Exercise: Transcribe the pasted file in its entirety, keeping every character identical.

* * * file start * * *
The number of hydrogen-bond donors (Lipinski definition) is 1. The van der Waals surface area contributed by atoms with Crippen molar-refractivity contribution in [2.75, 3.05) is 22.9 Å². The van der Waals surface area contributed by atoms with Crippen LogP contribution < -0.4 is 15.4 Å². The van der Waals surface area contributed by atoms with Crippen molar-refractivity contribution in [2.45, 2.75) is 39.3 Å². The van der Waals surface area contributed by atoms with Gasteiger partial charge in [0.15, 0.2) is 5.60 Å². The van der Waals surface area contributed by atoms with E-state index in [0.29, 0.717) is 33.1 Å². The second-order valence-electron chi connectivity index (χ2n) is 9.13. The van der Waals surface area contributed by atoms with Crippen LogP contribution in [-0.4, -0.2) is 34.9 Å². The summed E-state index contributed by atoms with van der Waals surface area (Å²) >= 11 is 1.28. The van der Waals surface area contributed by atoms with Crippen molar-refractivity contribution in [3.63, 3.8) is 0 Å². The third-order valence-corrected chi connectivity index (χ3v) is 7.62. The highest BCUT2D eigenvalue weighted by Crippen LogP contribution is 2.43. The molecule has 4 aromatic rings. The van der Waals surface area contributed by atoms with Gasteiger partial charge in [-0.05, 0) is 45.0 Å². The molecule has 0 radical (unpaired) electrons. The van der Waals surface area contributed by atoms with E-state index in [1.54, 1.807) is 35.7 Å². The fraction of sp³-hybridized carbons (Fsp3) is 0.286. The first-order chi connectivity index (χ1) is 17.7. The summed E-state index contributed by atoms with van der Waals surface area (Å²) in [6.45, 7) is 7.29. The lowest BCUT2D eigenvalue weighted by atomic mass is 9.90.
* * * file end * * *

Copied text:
The number of hydrogen-bond donors (Lipinski definition) is 1. The van der Waals surface area contributed by atoms with Crippen molar-refractivity contribution in [2.75, 3.05) is 22.9 Å². The van der Waals surface area contributed by atoms with Crippen LogP contribution < -0.4 is 15.4 Å². The van der Waals surface area contributed by atoms with Crippen molar-refractivity contribution in [2.45, 2.75) is 39.3 Å². The van der Waals surface area contributed by atoms with Gasteiger partial charge in [0.15, 0.2) is 5.60 Å². The van der Waals surface area contributed by atoms with E-state index in [0.29, 0.717) is 33.1 Å². The second-order valence-electron chi connectivity index (χ2n) is 9.13. The van der Waals surface area contributed by atoms with Crippen LogP contribution in [-0.4, -0.2) is 34.9 Å². The summed E-state index contributed by atoms with van der Waals surface area (Å²) >= 11 is 1.28. The van der Waals surface area contributed by atoms with Crippen molar-refractivity contribution in [3.63, 3.8) is 0 Å². The third-order valence-corrected chi connectivity index (χ3v) is 7.62. The highest BCUT2D eigenvalue weighted by Crippen LogP contribution is 2.43. The molecule has 4 aromatic rings. The van der Waals surface area contributed by atoms with Gasteiger partial charge in [-0.05, 0) is 45.0 Å². The molecule has 0 radical (unpaired) electrons. The van der Waals surface area contributed by atoms with E-state index in [1.54, 1.807) is 35.7 Å². The fraction of sp³-hybridized carbons (Fsp3) is 0.286. The first-order chi connectivity index (χ1) is 17.7. The summed E-state index contributed by atoms with van der Waals surface area (Å²) in [6.45, 7) is 7.29. The lowest BCUT2D eigenvalue weighted by atomic mass is 9.90.